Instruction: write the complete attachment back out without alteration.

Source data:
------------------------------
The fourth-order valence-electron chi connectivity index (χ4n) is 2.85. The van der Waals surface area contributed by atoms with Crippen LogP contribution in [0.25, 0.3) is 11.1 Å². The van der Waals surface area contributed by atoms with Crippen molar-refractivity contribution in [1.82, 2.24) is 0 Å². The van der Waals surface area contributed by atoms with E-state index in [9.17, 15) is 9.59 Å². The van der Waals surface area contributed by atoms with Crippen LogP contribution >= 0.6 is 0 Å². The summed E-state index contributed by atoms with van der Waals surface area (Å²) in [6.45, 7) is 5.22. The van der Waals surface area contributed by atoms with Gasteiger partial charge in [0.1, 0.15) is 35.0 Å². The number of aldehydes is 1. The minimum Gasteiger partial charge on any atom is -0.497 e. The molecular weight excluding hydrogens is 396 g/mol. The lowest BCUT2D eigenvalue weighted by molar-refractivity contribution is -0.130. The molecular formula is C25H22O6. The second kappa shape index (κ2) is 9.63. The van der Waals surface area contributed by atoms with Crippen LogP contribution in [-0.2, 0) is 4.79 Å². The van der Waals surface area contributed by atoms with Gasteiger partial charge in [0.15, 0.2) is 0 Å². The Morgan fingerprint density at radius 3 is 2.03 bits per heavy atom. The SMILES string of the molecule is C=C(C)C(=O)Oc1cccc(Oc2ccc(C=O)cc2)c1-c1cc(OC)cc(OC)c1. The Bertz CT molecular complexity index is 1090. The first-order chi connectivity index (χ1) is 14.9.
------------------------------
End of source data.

The fourth-order valence-electron chi connectivity index (χ4n) is 2.85. The van der Waals surface area contributed by atoms with Crippen LogP contribution in [0.25, 0.3) is 11.1 Å². The van der Waals surface area contributed by atoms with Crippen molar-refractivity contribution in [1.82, 2.24) is 0 Å². The van der Waals surface area contributed by atoms with E-state index in [9.17, 15) is 9.59 Å². The van der Waals surface area contributed by atoms with Crippen LogP contribution >= 0.6 is 0 Å². The summed E-state index contributed by atoms with van der Waals surface area (Å²) in [6.45, 7) is 5.22. The van der Waals surface area contributed by atoms with Gasteiger partial charge in [0.1, 0.15) is 35.0 Å². The number of aldehydes is 1. The minimum Gasteiger partial charge on any atom is -0.497 e. The molecular weight excluding hydrogens is 396 g/mol. The lowest BCUT2D eigenvalue weighted by molar-refractivity contribution is -0.130. The molecular formula is C25H22O6. The second kappa shape index (κ2) is 9.63. The van der Waals surface area contributed by atoms with Crippen LogP contribution in [-0.2, 0) is 4.79 Å². The van der Waals surface area contributed by atoms with Gasteiger partial charge in [0.15, 0.2) is 0 Å². The Morgan fingerprint density at radius 3 is 2.03 bits per heavy atom. The SMILES string of the molecule is C=C(C)C(=O)Oc1cccc(Oc2ccc(C=O)cc2)c1-c1cc(OC)cc(OC)c1. The Bertz CT molecular complexity index is 1090. The first-order chi connectivity index (χ1) is 14.9.